9. Thank you!
    I’m trying to move to NY from CA and honestly it doesn’t look like I can secure a job before moving there. Every recruiter so far has turned me down saying they need me to be local so they can work with me. But I know I want to live there so I might just move and spend a whole month hustling for a good position!

  10. I found this article to be enlightening especially since I’ve moved south with my daughter. Needless to say, I kept, or rather, keep plugging away with no success at all. Immediately, I thought my resume was the culprit. My address wasn’t updated. Fixed that and still nothing. Resume updated, transcripts and letters of recommendation uploaded and nothing. My experience and schooling shines, but still nothing. I’ll try the steps above and hopefully it will increase my chances. Thank you for posting this.

  11. Great article! Thank you! We are moving and my wife and I already decided she and the kids would move ahead of me (she has a job lined up and immediate family nearby) so we could focus on getting them settled and I would finalize things here and take the time to find the right job in our new city. I will move as soon as I find work but we plan on living apart for a maximum of 3 months after which I’ll just move anyway. So I don’t think I could be more committed to moving! At the same time I’m reluctant to say moving to X city in 3 months, because in reality I could move 2-3 weeks from a written job offer in case they were looking to fill a position sooner. Could I say something available to relocate/start 3 weeks from written job offer? Does that sound desperate or come across as unprofessional?

    • Hi Moe,

      Yes, you could try that. It doesn’t sound desperate to me. You could also just say “relocating in 3 weeks”, and keep sending out that resume that says you’re relocating in 3 weeks as long as your job search takes. It really depends what you’re comfortable with and what you can explain confidently when you get on the phone with the employer, too. (Getting an interview is useless if you’re not comfortable explaining the situation over the phone, so don’t tell a lie on your resume that’ll ruin the interview).

  12. My husband and I want to relocate to Houston, Texas and we currently live in Corpus Christi, Texas which is 2 and a half hours away to be close to family and friends (plus we travel to Houston at least once a month). My husband has added in his cover letters that he is willing to pay for his way to interview for jobs and that we are planning to move to the Houston area. How does he get a recruiter to notice his cover letter and resume for jobs they have posted? He is at a loss as to what to do to stand out and get a phone call or email from the recruiters.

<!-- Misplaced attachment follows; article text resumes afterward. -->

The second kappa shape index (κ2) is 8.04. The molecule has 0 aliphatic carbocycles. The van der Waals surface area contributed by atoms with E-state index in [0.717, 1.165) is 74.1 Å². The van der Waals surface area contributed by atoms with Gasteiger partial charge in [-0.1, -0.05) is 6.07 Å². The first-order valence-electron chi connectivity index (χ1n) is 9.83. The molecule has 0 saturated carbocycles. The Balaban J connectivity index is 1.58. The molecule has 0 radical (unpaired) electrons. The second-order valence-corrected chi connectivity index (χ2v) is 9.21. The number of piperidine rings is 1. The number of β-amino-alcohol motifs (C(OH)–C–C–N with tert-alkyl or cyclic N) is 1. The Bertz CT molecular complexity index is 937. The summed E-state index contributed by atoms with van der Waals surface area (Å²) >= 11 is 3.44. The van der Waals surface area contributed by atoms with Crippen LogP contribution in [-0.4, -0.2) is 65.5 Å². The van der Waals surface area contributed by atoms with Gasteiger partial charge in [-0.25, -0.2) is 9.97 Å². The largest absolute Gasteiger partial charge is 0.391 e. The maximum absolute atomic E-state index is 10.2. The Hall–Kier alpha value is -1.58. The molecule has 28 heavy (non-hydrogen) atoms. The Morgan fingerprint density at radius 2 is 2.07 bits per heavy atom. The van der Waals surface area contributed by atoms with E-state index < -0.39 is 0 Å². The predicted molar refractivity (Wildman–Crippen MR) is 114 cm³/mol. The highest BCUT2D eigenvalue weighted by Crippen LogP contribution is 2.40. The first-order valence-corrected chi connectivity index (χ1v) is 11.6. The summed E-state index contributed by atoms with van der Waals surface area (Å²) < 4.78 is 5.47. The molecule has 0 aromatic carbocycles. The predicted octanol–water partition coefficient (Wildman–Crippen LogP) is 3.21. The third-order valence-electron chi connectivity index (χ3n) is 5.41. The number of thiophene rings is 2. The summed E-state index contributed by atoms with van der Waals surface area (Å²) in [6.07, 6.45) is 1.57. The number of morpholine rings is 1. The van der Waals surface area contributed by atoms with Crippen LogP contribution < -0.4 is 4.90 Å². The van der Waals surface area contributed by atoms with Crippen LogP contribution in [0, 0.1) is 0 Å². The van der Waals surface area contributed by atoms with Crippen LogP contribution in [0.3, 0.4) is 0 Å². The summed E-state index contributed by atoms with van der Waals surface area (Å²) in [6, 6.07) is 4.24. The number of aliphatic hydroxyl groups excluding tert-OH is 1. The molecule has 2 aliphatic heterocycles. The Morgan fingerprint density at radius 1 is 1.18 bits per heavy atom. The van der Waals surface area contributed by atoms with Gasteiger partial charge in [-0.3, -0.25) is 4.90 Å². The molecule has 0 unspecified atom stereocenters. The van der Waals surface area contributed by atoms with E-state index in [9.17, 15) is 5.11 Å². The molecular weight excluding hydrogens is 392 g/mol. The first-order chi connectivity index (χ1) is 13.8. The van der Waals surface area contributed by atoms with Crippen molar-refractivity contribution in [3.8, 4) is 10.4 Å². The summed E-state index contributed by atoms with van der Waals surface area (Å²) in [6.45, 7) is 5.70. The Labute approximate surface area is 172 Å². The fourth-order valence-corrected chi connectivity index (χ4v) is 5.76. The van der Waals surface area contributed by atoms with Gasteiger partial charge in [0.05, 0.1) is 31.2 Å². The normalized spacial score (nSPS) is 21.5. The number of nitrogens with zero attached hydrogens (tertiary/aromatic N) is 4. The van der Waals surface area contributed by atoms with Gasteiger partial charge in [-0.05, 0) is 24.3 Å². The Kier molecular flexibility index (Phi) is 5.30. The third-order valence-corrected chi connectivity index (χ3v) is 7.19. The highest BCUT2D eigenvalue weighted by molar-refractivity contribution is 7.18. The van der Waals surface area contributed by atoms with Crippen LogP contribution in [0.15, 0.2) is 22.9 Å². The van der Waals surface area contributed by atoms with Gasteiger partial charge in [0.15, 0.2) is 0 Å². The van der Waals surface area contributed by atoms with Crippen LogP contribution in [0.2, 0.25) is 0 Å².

• Hi Tonya,

      Are these for jobs he’s already applied to?

      Or are you talking about how he can get recruiters to actively help him and seek him out/contact him?

      It sounds like your question is what every job seeker struggles with – relocation or not.

      Here’s a big blog section with resume advice. If you’re not getting interviews, it’s usually your resume. I’d take a thorough look through here:

      https://careersidekick.com/category/your-resume/

      Or did I misunderstand?

      Best,
      Biron

  13. With all the online applications and no chance to explain that you are 100% committed to moving via a cover letter (I don’t need the perfect job, just a job that pays a comparable salary), how do I let them know that?

  14. Other (less committed) way to list relocation on the resume?
    This article has nailed the frustration and discouragement that I have experienced thus far. I have a great job, plan to relocate (VA to CO) to be closer to a large group of in-law family, but we don’t have a certain date because our commitment to move is depends on securing employment. I understand that it’s less committed than actually having a date to put for relocation, but do you have an example or recommendation of an address that is less committed than an actual relocation date?

  15. How far in advance the use of just one start looking for a job in another state? I’m looking to move from New York to Florida in August 2019. I’m so anxious and excited